Join Date: Feb 2000
Location: Annapolis, Md
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more beam aft, or amidships?
There seems to be a lot of discussion about why newer boats have wider sterns. There are a lot of reasons that modern boats tend to have wider sterns but increased accomodations is not necessarily one of them. More on that later. To begin with, modern boat design seems to have forked in two distinctive directions; one roughly based on the IMS typeform (and I would include the Volvo 60''s in that catagory) and the other based on Open Class boats. The Open class boats are the extreme beam racers that race in various distance races including around the world single-handed. The Open Class model produces very extremely wide beams compared to the IMS Typeform models (Look at a Beneteau First 40.7, an IMS typeform, vs the Beneteau 393 which is more of an open class model) Of the two, the IMS typeform produces a much more well rounded set of sailing characteristics with better motion comfort. I personally think that most cruising boat adaptations of the Open Class boats are not very appealing in terms of sailing ability.
If we look a little bit of history, after the Fastnet disaster a lot of attention was focused on what makes a good seaworthy boat. Motion at sea became a popular research topic. Hull forms and weight distribution was studied in great detail. One of the trends that came out of all of that study was boats with longer waterlines and finer bows. Moving the waterline forward reduced pitching and making the bow finer reduced the impact with waves in a chop.
As bows became finer the center of bouyancy moved aft as well. At first this produced boats that developed a lot of weather helm as they heeled and which tended to jack their rudders out of the water and wipe out easily. As designers got better at modeling these hull forms and were able to shape the hulls to minimize assymetry when heeled this became far less of a problem.
This combination of fine bow and powerful stern sections were found to offer exceptional upwind performance and reaching speeds that are substantially higher than theoretical hull speeds. So this fine bow, more powerful stern hull forms were really a win-win design trend that offered greater speed, coupled with better motion comfort and seaworthiness.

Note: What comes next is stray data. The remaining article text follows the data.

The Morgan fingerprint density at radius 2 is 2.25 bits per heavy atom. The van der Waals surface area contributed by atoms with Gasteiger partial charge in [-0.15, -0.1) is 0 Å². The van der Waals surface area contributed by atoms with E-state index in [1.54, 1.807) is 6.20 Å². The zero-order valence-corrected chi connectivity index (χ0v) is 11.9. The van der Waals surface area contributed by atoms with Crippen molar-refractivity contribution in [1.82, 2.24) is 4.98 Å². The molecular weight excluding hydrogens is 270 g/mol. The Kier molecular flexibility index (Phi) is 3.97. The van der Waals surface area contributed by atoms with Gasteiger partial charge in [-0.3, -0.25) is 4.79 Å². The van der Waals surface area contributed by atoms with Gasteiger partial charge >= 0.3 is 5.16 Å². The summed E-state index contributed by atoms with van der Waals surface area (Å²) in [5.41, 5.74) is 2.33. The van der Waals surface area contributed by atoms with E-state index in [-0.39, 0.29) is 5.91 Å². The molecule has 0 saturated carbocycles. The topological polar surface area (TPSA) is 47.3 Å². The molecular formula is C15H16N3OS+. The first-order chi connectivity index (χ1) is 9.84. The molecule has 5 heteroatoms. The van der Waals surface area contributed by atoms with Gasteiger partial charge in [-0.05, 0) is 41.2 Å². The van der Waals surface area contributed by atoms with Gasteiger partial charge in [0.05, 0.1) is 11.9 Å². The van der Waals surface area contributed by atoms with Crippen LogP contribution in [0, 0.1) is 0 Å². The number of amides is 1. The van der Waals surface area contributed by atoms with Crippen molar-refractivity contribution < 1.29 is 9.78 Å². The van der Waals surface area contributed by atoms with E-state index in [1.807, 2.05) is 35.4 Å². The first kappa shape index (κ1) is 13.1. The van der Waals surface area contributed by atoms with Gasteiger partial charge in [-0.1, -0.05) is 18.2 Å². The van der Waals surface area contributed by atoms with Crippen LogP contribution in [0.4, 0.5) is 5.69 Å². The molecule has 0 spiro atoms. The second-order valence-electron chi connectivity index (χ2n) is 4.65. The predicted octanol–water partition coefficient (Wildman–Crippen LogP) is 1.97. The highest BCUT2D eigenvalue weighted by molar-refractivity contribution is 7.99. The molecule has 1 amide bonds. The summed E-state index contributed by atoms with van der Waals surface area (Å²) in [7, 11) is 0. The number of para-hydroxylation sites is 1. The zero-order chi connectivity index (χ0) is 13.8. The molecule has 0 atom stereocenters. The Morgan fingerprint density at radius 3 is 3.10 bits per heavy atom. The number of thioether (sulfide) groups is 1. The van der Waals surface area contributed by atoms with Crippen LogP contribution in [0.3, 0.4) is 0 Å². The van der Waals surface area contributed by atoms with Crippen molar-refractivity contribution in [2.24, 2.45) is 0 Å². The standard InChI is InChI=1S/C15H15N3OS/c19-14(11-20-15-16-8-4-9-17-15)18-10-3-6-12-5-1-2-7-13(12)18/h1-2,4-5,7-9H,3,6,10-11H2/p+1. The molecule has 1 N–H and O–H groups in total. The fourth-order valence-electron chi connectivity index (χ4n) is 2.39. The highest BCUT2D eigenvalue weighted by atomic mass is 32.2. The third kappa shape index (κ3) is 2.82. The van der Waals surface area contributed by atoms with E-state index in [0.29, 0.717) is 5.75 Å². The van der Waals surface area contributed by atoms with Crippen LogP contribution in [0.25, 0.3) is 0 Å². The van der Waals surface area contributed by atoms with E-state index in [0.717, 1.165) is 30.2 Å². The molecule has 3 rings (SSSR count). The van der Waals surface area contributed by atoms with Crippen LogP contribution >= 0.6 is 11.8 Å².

In a past issue of Sailing World there was an interesting couple paragraphs dealing with theoretical hull speed which touched on the issue of theoretical hull speed as it relates to these new hull forms. I am quoting here:
"Waterline''s affect on hull speed is theoretical and not absolute. As a hull goes faster, the bow wave stretches to the point where the bow and stern wave become on wave cycle, whose wavelength is equal to the waterline length. This brings us to wave theory. "
"The speed of a wave (in knots) is equal to the square root of the wavelength (in feet) multiplied by 1.34. If your boat has a waterline length of 32 feet, the theoretical hull speed is 7.6 knots. The waterline length is thought to limit the hull speed because if the boat goes any faster the stern waves has to move further back taking the trough between it and the bow wave along with it. As the trough moves aft, it causes the stern to drop, making the boat sail uphill."
"Except for planning designs, sailboats typically can''t generate enough power to go any faster and climb their own bow wave. But a boat with extra volume in the stern can exceed its theoretical hull speed because the extra bouyancy prevents the stern from dropping into the trough. By the same token, a fine-ended design might not achieve its theoretical hull speed if buoyancy in the stern is insufficient." (Written by Steve Killing and Doug Hunter).
I do think that it is a bit of a stretch to say that these broader sterns resulted from trying to stuff in additional accommodations. I say this because as the stern gets broader, displacement is removed from the bow thereby reducing usable accomodations volume in the bow. If anything the accomodations are just shifted aft a bit. That is not necesarily a bad thing as the stern is generally a quieter area with less motion than the bow.
The broader stern offers the ability to get a better cockpit design where the helmsman is actually able to get far enough outboard to see up the slot of the jib and that seats are wide enough for to be comfortable when lounging, something that was harder to achieve on earlier pinched end boats. This of course can be carried to the extreme.
Again like so many things stern beam of course can get too extreme but properly modeled it produces a much better boat on all counts.